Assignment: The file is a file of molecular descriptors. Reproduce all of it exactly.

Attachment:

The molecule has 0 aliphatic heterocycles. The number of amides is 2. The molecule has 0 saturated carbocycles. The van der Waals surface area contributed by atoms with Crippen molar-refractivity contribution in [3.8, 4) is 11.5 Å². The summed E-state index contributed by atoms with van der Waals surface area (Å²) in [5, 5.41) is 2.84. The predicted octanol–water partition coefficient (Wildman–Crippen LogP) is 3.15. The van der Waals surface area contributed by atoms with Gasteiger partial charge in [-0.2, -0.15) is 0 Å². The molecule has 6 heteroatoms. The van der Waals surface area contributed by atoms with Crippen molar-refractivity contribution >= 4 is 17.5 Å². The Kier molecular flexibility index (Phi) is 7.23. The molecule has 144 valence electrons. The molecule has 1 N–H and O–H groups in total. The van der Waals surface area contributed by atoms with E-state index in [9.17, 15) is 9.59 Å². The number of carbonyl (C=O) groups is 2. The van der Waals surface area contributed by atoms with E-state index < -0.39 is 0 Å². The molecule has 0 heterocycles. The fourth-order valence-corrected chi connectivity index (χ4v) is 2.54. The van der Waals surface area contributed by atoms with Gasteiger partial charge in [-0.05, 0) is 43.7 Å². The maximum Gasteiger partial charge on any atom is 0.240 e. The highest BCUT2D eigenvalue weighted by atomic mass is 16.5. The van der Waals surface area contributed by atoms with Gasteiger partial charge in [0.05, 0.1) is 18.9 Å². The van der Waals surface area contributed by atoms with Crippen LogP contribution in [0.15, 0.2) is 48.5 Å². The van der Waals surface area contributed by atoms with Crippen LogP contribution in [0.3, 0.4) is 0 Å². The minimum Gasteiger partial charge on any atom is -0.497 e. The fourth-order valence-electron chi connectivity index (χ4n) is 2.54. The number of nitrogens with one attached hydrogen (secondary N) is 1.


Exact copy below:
The molecule has 0 aliphatic heterocycles. The number of amides is 2. The molecule has 0 saturated carbocycles. The van der Waals surface area contributed by atoms with Crippen molar-refractivity contribution in [3.8, 4) is 11.5 Å². The summed E-state index contributed by atoms with van der Waals surface area (Å²) in [5, 5.41) is 2.84. The predicted octanol–water partition coefficient (Wildman–Crippen LogP) is 3.15. The van der Waals surface area contributed by atoms with Gasteiger partial charge in [-0.2, -0.15) is 0 Å². The molecule has 6 heteroatoms. The van der Waals surface area contributed by atoms with Crippen molar-refractivity contribution >= 4 is 17.5 Å². The Kier molecular flexibility index (Phi) is 7.23. The molecule has 144 valence electrons. The molecule has 1 N–H and O–H groups in total. The van der Waals surface area contributed by atoms with E-state index in [9.17, 15) is 9.59 Å². The number of carbonyl (C=O) groups is 2. The van der Waals surface area contributed by atoms with E-state index < -0.39 is 0 Å². The molecule has 0 heterocycles. The fourth-order valence-corrected chi connectivity index (χ4v) is 2.54. The van der Waals surface area contributed by atoms with Gasteiger partial charge in [-0.05, 0) is 43.7 Å². The maximum Gasteiger partial charge on any atom is 0.240 e. The highest BCUT2D eigenvalue weighted by atomic mass is 16.5. The van der Waals surface area contributed by atoms with Gasteiger partial charge in [0.05, 0.1) is 18.9 Å². The van der Waals surface area contributed by atoms with Crippen LogP contribution in [0.15, 0.2) is 48.5 Å². The van der Waals surface area contributed by atoms with Crippen LogP contribution in [0.3, 0.4) is 0 Å². The minimum Gasteiger partial charge on any atom is -0.497 e. The fourth-order valence-electron chi connectivity index (χ4n) is 2.54. The number of nitrogens with one attached hydrogen (secondary N) is 1.